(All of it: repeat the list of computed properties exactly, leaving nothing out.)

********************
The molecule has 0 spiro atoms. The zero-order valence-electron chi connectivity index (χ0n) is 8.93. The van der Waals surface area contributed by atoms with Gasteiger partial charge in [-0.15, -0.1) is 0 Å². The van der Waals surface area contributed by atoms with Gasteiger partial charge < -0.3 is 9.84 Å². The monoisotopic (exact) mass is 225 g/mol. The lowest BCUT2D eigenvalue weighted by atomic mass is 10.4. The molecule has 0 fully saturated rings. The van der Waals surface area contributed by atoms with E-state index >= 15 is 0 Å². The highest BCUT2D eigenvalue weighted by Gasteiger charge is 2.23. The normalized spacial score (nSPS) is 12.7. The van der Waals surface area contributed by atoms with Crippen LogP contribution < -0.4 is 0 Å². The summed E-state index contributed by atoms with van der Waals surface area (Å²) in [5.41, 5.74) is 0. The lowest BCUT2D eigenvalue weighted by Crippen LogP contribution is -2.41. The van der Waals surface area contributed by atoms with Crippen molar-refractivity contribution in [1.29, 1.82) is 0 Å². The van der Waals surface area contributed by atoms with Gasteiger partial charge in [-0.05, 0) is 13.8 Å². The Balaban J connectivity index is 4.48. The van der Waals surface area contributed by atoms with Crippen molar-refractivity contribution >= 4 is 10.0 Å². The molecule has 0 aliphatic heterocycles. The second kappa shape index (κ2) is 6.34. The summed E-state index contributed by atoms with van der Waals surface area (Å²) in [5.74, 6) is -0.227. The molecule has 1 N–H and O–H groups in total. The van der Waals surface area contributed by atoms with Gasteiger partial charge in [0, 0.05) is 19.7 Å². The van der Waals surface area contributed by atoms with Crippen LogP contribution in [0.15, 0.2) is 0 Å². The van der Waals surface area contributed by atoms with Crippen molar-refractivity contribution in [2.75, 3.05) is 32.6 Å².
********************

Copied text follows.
The molecule has 0 spiro atoms. The zero-order valence-electron chi connectivity index (χ0n) is 8.93. The van der Waals surface area contributed by atoms with Gasteiger partial charge in [-0.15, -0.1) is 0 Å². The van der Waals surface area contributed by atoms with Gasteiger partial charge < -0.3 is 9.84 Å². The monoisotopic (exact) mass is 225 g/mol. The lowest BCUT2D eigenvalue weighted by atomic mass is 10.4. The molecule has 0 fully saturated rings. The van der Waals surface area contributed by atoms with E-state index >= 15 is 0 Å². The highest BCUT2D eigenvalue weighted by Gasteiger charge is 2.23. The normalized spacial score (nSPS) is 12.7. The van der Waals surface area contributed by atoms with Crippen LogP contribution < -0.4 is 0 Å². The summed E-state index contributed by atoms with van der Waals surface area (Å²) in [5.41, 5.74) is 0. The lowest BCUT2D eigenvalue weighted by Crippen LogP contribution is -2.41. The van der Waals surface area contributed by atoms with Crippen molar-refractivity contribution in [1.29, 1.82) is 0 Å². The van der Waals surface area contributed by atoms with Gasteiger partial charge in [-0.05, 0) is 13.8 Å². The Balaban J connectivity index is 4.48. The van der Waals surface area contributed by atoms with Crippen molar-refractivity contribution >= 4 is 10.0 Å². The molecule has 0 aliphatic heterocycles. The second kappa shape index (κ2) is 6.34. The summed E-state index contributed by atoms with van der Waals surface area (Å²) in [5.74, 6) is -0.227. The molecule has 1 N–H and O–H groups in total. The van der Waals surface area contributed by atoms with Gasteiger partial charge in [0, 0.05) is 19.7 Å². The van der Waals surface area contributed by atoms with Crippen LogP contribution in [0.15, 0.2) is 0 Å². The van der Waals surface area contributed by atoms with Crippen molar-refractivity contribution in [2.75, 3.05) is 32.6 Å².